Cyber Security

How To Stop The Sudden New ‘Google Docs’ Email Attack

The malicious code attacked countless users on Wednesday. Here's how it works and what to do if you clicked

Cyber Security
Illustration: Vocativ
May 03, 2017 at 4:36 PM ET

An email scheme — in which someone you may know sends you a link that looks an awful lot like a link to Google Docs — spread like wildfire on Wednesday.

As of this writing, there’s no way to tell the scale of the attack — considered a worm, because of how it exists to replicate itself — though it is significant. From accounts social media alone, it’s clear that numerous news outlets, law firms, and high schools and colleges have been affected. At least four Vocativ employees have received such emails. Google revoked the program late Wednesday afternoon, though it’s unclear what information victims have sent to the unknown attacker who created it. 

In a statement, Google said that “We have taken action to protect users against an email impersonating Google Docs,” and that its security team had “disabled offending accounts.” Google didn’t immediately respond to a followup question about how many people would be unable to access their account, though one victim did show Vocativ

The trick here is that though the email that shows up in a victim’s inbox appears to be a straightforward link to a Google Docs document, it’s actually a third-party service that Google has, inexplicably, been allowed to name itself “Google Docs.” If you fell for the scheme, as noticed by Zach Latta, an engineer and the executive director of Hack Club, whoever’s behind the attack will then ask for full permission to your Google email account — something you obviously don’t want a stranger to have.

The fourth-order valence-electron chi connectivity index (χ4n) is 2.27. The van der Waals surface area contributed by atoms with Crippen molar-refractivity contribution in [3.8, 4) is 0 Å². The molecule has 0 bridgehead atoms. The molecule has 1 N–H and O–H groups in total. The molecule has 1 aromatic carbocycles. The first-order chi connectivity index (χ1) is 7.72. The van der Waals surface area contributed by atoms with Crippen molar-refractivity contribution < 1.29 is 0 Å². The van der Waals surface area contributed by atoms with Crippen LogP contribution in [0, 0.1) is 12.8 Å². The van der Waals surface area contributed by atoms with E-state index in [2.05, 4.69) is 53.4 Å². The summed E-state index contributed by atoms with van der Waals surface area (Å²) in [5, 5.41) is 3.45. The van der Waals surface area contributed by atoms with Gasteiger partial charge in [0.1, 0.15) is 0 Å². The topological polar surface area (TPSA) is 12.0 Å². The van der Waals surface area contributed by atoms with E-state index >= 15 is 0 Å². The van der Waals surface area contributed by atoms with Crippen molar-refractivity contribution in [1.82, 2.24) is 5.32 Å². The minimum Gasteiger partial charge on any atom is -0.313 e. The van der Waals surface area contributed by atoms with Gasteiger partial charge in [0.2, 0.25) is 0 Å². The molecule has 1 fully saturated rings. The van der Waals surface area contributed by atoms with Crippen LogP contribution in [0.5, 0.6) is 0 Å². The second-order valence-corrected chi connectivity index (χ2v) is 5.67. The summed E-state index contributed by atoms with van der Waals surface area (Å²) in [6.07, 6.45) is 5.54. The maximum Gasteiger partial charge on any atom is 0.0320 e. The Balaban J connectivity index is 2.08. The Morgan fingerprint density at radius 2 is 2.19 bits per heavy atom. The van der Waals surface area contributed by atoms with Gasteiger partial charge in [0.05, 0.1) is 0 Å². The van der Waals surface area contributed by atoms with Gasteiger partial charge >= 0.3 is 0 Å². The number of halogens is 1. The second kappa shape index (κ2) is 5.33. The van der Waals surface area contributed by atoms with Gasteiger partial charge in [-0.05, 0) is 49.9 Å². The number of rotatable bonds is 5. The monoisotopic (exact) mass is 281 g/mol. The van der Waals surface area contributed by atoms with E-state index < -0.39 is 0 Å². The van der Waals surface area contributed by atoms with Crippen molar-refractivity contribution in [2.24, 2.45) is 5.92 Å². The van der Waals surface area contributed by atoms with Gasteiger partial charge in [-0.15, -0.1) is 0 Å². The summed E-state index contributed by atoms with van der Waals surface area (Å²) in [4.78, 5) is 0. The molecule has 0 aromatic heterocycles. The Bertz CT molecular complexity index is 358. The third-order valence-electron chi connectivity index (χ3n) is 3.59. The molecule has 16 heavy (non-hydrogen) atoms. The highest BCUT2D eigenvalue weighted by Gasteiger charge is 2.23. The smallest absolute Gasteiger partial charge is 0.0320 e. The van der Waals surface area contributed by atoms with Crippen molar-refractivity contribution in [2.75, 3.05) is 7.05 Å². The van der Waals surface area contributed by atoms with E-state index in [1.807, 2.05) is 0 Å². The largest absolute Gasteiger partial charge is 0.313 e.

“Basically, when you click the button, you’re doing the same thing as clicking a ‘login with Google’ button on some legit website,” Latta told Vocativ.

From there, it appears that this malicious script self-propagates by sending the same kind of email to the contacts of whoever it just compromised. It’s unclear if it then proceeds to wreak further damage.

It’s important to note that if you fall for the scheme, you should change your password — but that’s not all.

It’s unclear if Google has preempted this step, but in case not, any potential victim should also revoke permissions from the fake “Google Docs” app. It’s actually pretty easy to see which apps have permissions, though, and something every Google user should review from time to time to make sure they haven’t accidentally given permissions to a third party who shouldn’t have them.

Just go to myaccount.google.com/permissions to see who has access to your Google account and revoke any that don’t belong there. If a suspicious “Google Docs” is at the bottom, that’s probably the malicious script.

Fortunately, it appears that right now, the malicious code did little except propagate itself. Cooper Quintin, staff technologist at the Electronic Frontier Foundation who’s currently studying this attack, said that it’s created to send victims’ information to at least three different servers — but all three are currently down.

That’s no mistake, according to Cloudflare, one of the internet’s largest providers of DNS services — essentially an internet phone book, translating the text of a URL to the numerical address of another website’s server. The domains set to receive messages from the malicious Google Docs code actually used Cloudflare, prompting the company to shut down its service to each of them. That’s not quite the same thing as knocking them offline, but it would stand to minimize the worm’s effectiveness before Google could shut down the fake app.